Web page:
Slope of Hope Blog Posts

Slope initially began as a blog, so this is where most of the website’s content resides. Here we have tens of thousands of posts dating back over a decade. These are listed in reverse chronological order. Click on any category icon below to see posts tagged with that particular subject, or click on a word in the category cloud on the right side of the screen for more specific choices.

Weekly Sector Report | 08.13.10 (by Leisa)

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(Note: Please click on all images to make larger)

It was an ugly week in the market with the Total Stock Market Index down by 4.2%–Ugly if you are a bull.  It was a fantastic week for the bears.  Telecommunications was the sector down the least.  As you might guess, the search for yield is on again, and some telecommuncation issues are staid dividend payers.

Though outside the scope of this post, past dividends do not always equal current dividends.  Make sure that you conduct reasonable due diligence to evaluate the quality and ability of continuance of dividends.

One of my long-time blog friends, MarkM, pointed out that preferred shares were a superb performer.  Here's a chart of PFF.

Here are the sectors with the highest relative volume. You can view the entire table here.

ZBB and DYN were the two biggest contributors to this sector's relative volume performance.

Here are the sectors with the highest short interest.  You can view the entire table here

If you wish to scroll through all of the sector charts and drill down for greater detail, you can do so by following THIS LINK.

Get’r done (by Greg)

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A lot of people come here to slope wanting to learn about trading.  The information shared can be tantalizing.  New traders search and search for that holy grail for trading.  So what is it?  From experience, I can tell you the answer lies within, and is right between your ears.  You're thinking come on that's a cop out.  Actually it's not a cop out.  

Every traders journey towards success is unique.  For me, the individual who I learned the most from is a guy who uses the user name Peachin.  While I never observed exactly how he traded, what I did learn is the importance for having a feel for the interplay of price and volume. 

If you want to become a good trader, my suggestion, is for you to study the patterns that develop on a chart, and pay close attention to the interplay of price vs volume.  You have to watch a live chart to see that interplay.  That is the number one thing you need to understand in order to gain an insight as to where price will head next.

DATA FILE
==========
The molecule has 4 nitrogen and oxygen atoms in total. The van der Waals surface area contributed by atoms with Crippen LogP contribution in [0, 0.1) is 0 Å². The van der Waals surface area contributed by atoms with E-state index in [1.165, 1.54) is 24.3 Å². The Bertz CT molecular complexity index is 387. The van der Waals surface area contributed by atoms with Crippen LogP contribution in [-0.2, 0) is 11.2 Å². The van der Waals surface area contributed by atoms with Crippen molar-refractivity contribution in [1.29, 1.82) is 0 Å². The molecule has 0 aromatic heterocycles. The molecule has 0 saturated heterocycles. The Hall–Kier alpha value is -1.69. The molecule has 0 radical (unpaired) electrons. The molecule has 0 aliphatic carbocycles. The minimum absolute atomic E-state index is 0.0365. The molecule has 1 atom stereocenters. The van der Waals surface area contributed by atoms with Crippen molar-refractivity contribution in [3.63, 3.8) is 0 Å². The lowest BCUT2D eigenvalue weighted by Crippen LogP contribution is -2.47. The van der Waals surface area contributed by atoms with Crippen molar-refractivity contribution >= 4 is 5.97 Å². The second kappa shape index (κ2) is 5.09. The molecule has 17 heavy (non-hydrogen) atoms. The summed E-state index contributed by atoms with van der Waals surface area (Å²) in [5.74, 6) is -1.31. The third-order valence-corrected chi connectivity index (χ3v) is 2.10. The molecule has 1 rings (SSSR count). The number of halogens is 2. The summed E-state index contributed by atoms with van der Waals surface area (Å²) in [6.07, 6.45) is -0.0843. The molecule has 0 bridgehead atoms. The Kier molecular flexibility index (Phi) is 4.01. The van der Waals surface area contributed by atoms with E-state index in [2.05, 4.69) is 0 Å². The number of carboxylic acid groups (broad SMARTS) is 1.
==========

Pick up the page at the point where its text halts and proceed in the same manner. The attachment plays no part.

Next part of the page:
Now that you are focused on the only thing that pays as far as trading is concerned, you need to identify what sequence of events: Chart pattern, price and volume interaction, which results in what kind of outcome.  This takes time and dedication.  But here's the deal.  If you are focused on these elements eventually you will identify a sequence where in you identify an outcome that happens better then 50/50.  This is called a trade setup.  The next thing you need to do, is identify the rules to use to optimize your trading outcome when you've identified this particular sequence of price pattern, and volume interplay.  You should also have an expected target in mind, and scale point identified before entering the trade.  I'd suggest you consider both hard and soft stops for the setups you identify.

My best setups when entered correctly will actually give you about a 1/2 point profit even on a blown trade.  

The thing about finding your own setups, is that you're in control, and you devise the way they should be played, and you own and accept the outcome.  The other thing that's nice about a setup trading style, is that when the sequence occurs, you pull the trigger, and you play it according to your pre-established rules.  Those rules you establish are your safety net.  Stick to them, and emotion is removed from the trade. 

My final thought, is if you use the hard stop and soft stop approach, considering adding as price probes near your hard stop.  I generally enter a small position under my setup criteria, and then if the trade is acting as expected and price probes hard against my trade, I will often scale up hard.  I like to use a set loss amount maximum.  If I can enter within a point of my hard stop, then I'll load double what I would 2 points away from my hard stop point.  The thing is the risk reward is more favorable the closer to my hard stop I can achieve an entry.  Anyway, you can manage the trade anyway you want, but follow what ever plan you have in place.

I think that get's across what I wanted to share this beautiful day.

Best of luck out there.